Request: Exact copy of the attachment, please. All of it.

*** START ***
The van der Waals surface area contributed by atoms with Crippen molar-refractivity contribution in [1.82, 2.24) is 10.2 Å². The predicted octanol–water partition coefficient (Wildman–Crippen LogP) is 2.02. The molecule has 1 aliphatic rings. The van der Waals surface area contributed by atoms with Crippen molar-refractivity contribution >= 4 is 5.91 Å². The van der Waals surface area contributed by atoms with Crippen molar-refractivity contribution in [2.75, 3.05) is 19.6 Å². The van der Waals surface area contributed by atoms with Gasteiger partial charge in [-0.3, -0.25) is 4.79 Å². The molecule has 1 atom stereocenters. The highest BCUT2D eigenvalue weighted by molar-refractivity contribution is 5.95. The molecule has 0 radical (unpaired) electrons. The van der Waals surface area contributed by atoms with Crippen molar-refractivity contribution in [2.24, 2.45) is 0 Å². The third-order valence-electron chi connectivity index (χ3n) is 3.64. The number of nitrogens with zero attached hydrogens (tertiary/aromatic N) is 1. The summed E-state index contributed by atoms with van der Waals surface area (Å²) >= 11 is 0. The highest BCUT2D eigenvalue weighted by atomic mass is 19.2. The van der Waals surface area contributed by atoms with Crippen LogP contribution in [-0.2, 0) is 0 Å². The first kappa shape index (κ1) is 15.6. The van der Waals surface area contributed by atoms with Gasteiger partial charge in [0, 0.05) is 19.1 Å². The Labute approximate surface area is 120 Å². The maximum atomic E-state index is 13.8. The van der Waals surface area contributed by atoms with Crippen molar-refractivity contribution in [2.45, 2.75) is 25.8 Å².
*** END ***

The van der Waals surface area contributed by atoms with Crippen molar-refractivity contribution in [1.82, 2.24) is 10.2 Å². The predicted octanol–water partition coefficient (Wildman–Crippen LogP) is 2.02. The molecule has 1 aliphatic rings. The van der Waals surface area contributed by atoms with Crippen molar-refractivity contribution >= 4 is 5.91 Å². The van der Waals surface area contributed by atoms with Crippen molar-refractivity contribution in [2.75, 3.05) is 19.6 Å². The van der Waals surface area contributed by atoms with Gasteiger partial charge in [-0.3, -0.25) is 4.79 Å². The molecule has 1 atom stereocenters. The highest BCUT2D eigenvalue weighted by molar-refractivity contribution is 5.95. The molecule has 0 radical (unpaired) electrons. The van der Waals surface area contributed by atoms with Crippen molar-refractivity contribution in [2.24, 2.45) is 0 Å². The third-order valence-electron chi connectivity index (χ3n) is 3.64. The number of nitrogens with zero attached hydrogens (tertiary/aromatic N) is 1. The summed E-state index contributed by atoms with van der Waals surface area (Å²) >= 11 is 0. The highest BCUT2D eigenvalue weighted by atomic mass is 19.2. The van der Waals surface area contributed by atoms with Crippen LogP contribution in [-0.2, 0) is 0 Å². The first kappa shape index (κ1) is 15.6. The van der Waals surface area contributed by atoms with Gasteiger partial charge in [0, 0.05) is 19.1 Å². The Labute approximate surface area is 120 Å². The maximum atomic E-state index is 13.8. The van der Waals surface area contributed by atoms with Crippen molar-refractivity contribution in [2.45, 2.75) is 25.8 Å².